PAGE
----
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dc.contributor.authorFerrio Díaz, Juan Pedro
dc.contributor.authorAlonso, Natàlia
dc.contributor.authorLópez, Joan (López i Melcion)
dc.contributor.authorAraus Ortega, José Luis
dc.contributor.authorVoltas Velasco, Jordi
dc.date.accessioned2016-09-14T17:47:25Z
dc.date.issued2006
dc.identifier.issn1354-1013
dc.identifier.urihttp://hdl.handle.net/10459.1/57805
dc.description.abstractAlthough several proxies for the inference of precipitation have been proposed, evidence of changes in aridity during the Holocene is scarce, and most is only qualitative. Moreover, precipitation regimes show relatively poor spatial correlations and can exhibit contrasting responses to global climate trends in different areas. Thus, there is a need to concentrate efforts at the local scale in order to increase the spatial resolution of palaeoclimate records, especially regarding water availability in semiarid zones. We propose the analysis of carbon isotope composition (d13C) in fossil charcoal (routinely recovered from archaeological sites) to quantify changes in water availability in the past. We applied this approach to reconstruct variations in aridity during the last four millennia in the Ebro Depression (NE Iberian Peninsula). First, we studied the effect of carbonization over a range of temperatures (300-500 1C) on the d13C of Aleppo pine (Pinus halepensis Mill.) wood cores, collected from nine locations in NE Iberian Peninsula with distinct water availability. Despite significant changes in d13C caused by carbonization, the original climatic signal of wood d13C was well preserved. Moreover, d13C shifts induced by this process were successfully corrected by accounting for variation in charcoal carbon concentration (%C). After removing the effect of carbonization, we estimated annual precipitation (P) and the ratio between annual precipitation and evapotranspiration (P/E) from the d13C of fossil charcoal. In general, estimated water availability in the past was higher than present values, indicating that latter-day (semiarid) conditions are mostly due to recent climate changes. The good agreement between our findings and other evidence indicates that the analysis of d13C in charcoal may be useful to expand current palaeoclimate records as it provides a complementary (and quantitative) source of information to assess climate dynamics.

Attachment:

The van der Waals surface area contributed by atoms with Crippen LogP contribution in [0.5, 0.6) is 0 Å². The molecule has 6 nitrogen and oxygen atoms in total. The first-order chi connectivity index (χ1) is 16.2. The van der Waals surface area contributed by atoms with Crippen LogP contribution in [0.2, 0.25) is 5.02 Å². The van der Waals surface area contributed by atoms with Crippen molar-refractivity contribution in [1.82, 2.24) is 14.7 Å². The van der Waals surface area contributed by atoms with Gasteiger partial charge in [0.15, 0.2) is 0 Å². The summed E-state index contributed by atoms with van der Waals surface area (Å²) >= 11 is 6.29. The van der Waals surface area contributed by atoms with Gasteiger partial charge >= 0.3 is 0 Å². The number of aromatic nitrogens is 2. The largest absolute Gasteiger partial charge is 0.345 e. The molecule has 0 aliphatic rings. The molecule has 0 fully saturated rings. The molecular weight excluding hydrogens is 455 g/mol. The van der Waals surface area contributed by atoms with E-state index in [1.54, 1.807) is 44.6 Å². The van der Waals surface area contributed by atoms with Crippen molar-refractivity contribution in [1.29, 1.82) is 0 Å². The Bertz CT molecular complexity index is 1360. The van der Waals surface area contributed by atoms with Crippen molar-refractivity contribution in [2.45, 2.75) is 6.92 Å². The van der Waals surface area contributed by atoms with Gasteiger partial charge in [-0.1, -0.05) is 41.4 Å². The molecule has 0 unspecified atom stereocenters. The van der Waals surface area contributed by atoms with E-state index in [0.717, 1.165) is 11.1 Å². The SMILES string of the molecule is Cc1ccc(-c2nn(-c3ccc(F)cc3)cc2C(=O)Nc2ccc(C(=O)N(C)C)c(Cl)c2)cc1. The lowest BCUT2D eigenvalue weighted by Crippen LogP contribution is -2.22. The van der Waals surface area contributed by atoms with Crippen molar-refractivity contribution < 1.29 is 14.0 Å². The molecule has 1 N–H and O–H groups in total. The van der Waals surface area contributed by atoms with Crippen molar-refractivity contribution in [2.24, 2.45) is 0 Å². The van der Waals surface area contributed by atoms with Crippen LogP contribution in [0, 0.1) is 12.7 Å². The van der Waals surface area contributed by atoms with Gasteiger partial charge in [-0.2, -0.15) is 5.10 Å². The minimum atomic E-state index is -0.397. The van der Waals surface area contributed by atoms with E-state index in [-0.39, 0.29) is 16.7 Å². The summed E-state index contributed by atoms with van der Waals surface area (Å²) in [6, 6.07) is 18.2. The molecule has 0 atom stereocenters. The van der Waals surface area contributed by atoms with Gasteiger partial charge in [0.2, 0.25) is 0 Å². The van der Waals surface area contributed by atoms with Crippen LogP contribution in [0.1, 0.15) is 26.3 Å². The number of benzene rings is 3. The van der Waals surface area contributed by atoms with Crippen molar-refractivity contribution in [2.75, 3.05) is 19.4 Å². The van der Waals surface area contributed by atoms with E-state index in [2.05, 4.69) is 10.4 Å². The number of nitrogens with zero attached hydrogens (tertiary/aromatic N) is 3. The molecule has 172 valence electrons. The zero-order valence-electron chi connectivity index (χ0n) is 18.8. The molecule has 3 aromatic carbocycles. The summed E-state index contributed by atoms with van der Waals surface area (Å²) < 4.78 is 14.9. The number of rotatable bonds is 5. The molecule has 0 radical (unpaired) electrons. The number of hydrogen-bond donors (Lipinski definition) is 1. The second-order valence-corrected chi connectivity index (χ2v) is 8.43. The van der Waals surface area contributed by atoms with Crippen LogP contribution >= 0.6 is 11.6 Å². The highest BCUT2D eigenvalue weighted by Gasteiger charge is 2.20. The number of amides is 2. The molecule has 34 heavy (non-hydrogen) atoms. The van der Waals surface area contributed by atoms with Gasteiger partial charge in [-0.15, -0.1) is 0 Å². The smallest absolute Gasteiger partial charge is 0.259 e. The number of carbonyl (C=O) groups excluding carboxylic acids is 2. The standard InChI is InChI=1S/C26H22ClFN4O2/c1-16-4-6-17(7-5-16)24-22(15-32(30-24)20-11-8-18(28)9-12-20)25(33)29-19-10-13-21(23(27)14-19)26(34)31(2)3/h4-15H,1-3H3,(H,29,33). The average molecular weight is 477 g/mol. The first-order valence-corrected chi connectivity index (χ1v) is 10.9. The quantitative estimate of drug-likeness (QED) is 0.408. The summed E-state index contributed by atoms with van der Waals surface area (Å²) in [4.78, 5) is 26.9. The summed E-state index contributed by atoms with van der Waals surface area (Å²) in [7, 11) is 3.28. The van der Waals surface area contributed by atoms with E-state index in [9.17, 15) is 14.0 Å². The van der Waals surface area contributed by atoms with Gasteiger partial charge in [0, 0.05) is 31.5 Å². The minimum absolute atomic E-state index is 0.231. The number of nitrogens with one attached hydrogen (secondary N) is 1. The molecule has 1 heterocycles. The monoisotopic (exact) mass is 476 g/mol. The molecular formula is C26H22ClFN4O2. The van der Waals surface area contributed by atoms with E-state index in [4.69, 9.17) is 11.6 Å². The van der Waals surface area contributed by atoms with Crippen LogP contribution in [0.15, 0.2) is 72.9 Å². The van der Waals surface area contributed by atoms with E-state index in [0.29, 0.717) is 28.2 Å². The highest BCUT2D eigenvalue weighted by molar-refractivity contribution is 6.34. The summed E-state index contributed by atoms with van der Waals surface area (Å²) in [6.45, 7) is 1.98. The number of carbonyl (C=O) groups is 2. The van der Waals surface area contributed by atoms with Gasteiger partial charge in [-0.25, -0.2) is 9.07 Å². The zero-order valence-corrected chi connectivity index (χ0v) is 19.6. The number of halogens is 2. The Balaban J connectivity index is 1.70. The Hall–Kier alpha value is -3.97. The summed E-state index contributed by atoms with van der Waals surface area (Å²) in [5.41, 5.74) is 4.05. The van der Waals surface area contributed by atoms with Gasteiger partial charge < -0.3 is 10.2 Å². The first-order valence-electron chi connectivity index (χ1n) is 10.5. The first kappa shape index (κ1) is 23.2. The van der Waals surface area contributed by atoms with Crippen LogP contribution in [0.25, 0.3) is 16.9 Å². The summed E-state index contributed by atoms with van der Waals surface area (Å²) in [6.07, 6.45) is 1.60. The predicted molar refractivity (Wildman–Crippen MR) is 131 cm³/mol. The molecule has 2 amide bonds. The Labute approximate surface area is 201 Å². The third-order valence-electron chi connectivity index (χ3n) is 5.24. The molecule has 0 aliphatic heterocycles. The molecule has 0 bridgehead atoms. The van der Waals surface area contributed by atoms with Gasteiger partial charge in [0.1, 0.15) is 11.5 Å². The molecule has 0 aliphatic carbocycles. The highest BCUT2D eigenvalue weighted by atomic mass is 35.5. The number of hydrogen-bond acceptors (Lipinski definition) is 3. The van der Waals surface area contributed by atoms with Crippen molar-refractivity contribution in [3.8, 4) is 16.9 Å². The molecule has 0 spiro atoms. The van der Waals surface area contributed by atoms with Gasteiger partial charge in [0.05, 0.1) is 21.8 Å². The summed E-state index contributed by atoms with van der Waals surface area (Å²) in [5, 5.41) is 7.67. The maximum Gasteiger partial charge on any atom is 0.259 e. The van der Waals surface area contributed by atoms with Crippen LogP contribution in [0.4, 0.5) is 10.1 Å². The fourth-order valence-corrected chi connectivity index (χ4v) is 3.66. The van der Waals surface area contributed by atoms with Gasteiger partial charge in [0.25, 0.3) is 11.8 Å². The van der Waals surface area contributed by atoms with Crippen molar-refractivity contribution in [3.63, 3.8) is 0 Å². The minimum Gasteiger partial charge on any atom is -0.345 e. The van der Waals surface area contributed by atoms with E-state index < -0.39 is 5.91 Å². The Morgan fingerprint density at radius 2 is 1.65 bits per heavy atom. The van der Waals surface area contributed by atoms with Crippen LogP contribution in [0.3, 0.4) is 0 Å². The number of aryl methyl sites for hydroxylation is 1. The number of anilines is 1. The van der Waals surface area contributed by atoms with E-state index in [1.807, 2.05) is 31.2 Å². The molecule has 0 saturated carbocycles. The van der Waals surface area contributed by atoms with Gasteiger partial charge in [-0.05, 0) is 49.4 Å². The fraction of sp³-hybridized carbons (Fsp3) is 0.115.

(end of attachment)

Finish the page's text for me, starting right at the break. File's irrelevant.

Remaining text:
dc.format.mimetypeapplication/pdf
dc.language.isoeng
dc.publisherBlackwell Publishing
dc.relation.isformatofReproducció del document publicat a https://doi.org/10.1111/j.1365-2486.2006.01170.x
dc.relation.ispartofGlobal Change Biology, 2006, vol. 12, num. 7, p. 1253-1266
dc.rights(c) Blackwell Publishing, 2006
dc.subject.classificationArqueologia
dc.subject.classificationEspanya
dc.subject.classificationCombustibles fòssils
dc.subject.otherArchaeology
dc.subject.otherSpain
dc.subject.otherFossil fuels
dc.titleCarbon isotope composition of fossil charcoal reveals aridity changes in the NW Mediterranean Basin
dc.typeinfo:eu-repo/semantics/article
dc.date.updated2016-09-14T17:47:25Z
dc.identifier.idgrec009679
dc.type.versionpublishedVersion
dc.rights.accessRightsinfo:eu-repo/semantics/restrictedAccess
dc.identifier.doihttps://doi.org/10.1111/j.1365-2486.2006.01170.x
dc.date.embargoEndDate2025-01-01


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